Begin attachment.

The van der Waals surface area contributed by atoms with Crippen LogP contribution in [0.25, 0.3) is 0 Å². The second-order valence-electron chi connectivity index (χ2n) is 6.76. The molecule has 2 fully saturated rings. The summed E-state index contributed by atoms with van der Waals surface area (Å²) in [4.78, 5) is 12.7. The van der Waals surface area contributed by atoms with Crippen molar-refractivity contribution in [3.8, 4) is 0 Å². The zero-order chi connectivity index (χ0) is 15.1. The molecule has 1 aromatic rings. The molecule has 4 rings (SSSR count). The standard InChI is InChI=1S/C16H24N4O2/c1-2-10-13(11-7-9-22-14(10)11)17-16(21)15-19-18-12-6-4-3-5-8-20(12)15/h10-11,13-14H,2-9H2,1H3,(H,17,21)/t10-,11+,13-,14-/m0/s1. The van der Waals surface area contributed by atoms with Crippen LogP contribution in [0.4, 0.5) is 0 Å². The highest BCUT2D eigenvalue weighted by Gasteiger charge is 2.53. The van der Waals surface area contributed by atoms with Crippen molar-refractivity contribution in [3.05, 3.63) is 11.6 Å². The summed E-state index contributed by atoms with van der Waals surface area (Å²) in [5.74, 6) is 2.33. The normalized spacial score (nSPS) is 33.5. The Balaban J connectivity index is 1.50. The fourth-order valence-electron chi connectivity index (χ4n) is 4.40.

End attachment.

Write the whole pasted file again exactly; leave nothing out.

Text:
The van der Waals surface area contributed by atoms with Crippen LogP contribution in [0.25, 0.3) is 0 Å². The second-order valence-electron chi connectivity index (χ2n) is 6.76. The molecule has 2 fully saturated rings. The summed E-state index contributed by atoms with van der Waals surface area (Å²) in [4.78, 5) is 12.7. The van der Waals surface area contributed by atoms with Crippen molar-refractivity contribution in [3.8, 4) is 0 Å². The zero-order chi connectivity index (χ0) is 15.1. The molecule has 1 aromatic rings. The molecule has 4 rings (SSSR count). The standard InChI is InChI=1S/C16H24N4O2/c1-2-10-13(11-7-9-22-14(10)11)17-16(21)15-19-18-12-6-4-3-5-8-20(12)15/h10-11,13-14H,2-9H2,1H3,(H,17,21)/t10-,11+,13-,14-/m0/s1. The van der Waals surface area contributed by atoms with Crippen LogP contribution in [0.4, 0.5) is 0 Å². The highest BCUT2D eigenvalue weighted by Gasteiger charge is 2.53. The van der Waals surface area contributed by atoms with Crippen molar-refractivity contribution in [3.05, 3.63) is 11.6 Å². The summed E-state index contributed by atoms with van der Waals surface area (Å²) in [5.74, 6) is 2.33. The normalized spacial score (nSPS) is 33.5. The Balaban J connectivity index is 1.50. The fourth-order valence-electron chi connectivity index (χ4n) is 4.40.